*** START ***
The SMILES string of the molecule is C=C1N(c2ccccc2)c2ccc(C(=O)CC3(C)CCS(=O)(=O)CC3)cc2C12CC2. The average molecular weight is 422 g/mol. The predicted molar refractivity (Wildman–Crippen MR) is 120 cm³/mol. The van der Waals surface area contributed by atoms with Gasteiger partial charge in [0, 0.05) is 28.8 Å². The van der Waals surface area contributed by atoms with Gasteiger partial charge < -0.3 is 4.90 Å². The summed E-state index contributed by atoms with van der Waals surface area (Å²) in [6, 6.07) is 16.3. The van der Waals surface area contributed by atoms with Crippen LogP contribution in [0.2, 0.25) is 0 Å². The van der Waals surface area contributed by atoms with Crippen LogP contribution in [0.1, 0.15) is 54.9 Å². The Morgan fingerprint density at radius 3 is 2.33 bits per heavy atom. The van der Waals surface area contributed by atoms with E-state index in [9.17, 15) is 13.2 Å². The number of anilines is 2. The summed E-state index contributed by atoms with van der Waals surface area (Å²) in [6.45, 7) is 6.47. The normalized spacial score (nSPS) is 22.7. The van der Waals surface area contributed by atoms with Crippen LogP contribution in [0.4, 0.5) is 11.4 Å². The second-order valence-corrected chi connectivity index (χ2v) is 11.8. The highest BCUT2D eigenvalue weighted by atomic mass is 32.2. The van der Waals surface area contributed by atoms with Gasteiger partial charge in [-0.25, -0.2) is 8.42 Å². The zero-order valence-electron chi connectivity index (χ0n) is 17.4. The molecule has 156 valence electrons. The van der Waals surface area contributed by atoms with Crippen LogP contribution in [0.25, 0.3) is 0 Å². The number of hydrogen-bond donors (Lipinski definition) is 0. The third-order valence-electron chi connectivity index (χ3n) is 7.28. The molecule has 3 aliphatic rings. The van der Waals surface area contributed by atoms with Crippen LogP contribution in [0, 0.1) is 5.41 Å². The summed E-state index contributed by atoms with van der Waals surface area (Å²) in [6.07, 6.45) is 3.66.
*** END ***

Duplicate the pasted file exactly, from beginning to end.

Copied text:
The SMILES string of the molecule is C=C1N(c2ccccc2)c2ccc(C(=O)CC3(C)CCS(=O)(=O)CC3)cc2C12CC2. The average molecular weight is 422 g/mol. The predicted molar refractivity (Wildman–Crippen MR) is 120 cm³/mol. The van der Waals surface area contributed by atoms with Gasteiger partial charge in [0, 0.05) is 28.8 Å². The van der Waals surface area contributed by atoms with Gasteiger partial charge < -0.3 is 4.90 Å². The summed E-state index contributed by atoms with van der Waals surface area (Å²) in [6, 6.07) is 16.3. The van der Waals surface area contributed by atoms with Crippen LogP contribution in [0.2, 0.25) is 0 Å². The van der Waals surface area contributed by atoms with Crippen LogP contribution in [0.1, 0.15) is 54.9 Å². The Morgan fingerprint density at radius 3 is 2.33 bits per heavy atom. The van der Waals surface area contributed by atoms with E-state index in [9.17, 15) is 13.2 Å². The number of anilines is 2. The summed E-state index contributed by atoms with van der Waals surface area (Å²) in [6.45, 7) is 6.47. The normalized spacial score (nSPS) is 22.7. The van der Waals surface area contributed by atoms with Crippen LogP contribution in [0.4, 0.5) is 11.4 Å². The second-order valence-corrected chi connectivity index (χ2v) is 11.8. The highest BCUT2D eigenvalue weighted by atomic mass is 32.2. The van der Waals surface area contributed by atoms with Gasteiger partial charge in [-0.25, -0.2) is 8.42 Å². The zero-order valence-electron chi connectivity index (χ0n) is 17.4. The molecule has 156 valence electrons. The van der Waals surface area contributed by atoms with Crippen LogP contribution in [0.25, 0.3) is 0 Å². The number of hydrogen-bond donors (Lipinski definition) is 0. The third-order valence-electron chi connectivity index (χ3n) is 7.28. The molecule has 3 aliphatic rings. The van der Waals surface area contributed by atoms with Crippen LogP contribution in [0, 0.1) is 5.41 Å². The summed E-state index contributed by atoms with van der Waals surface area (Å²) in [6.07, 6.45) is 3.66.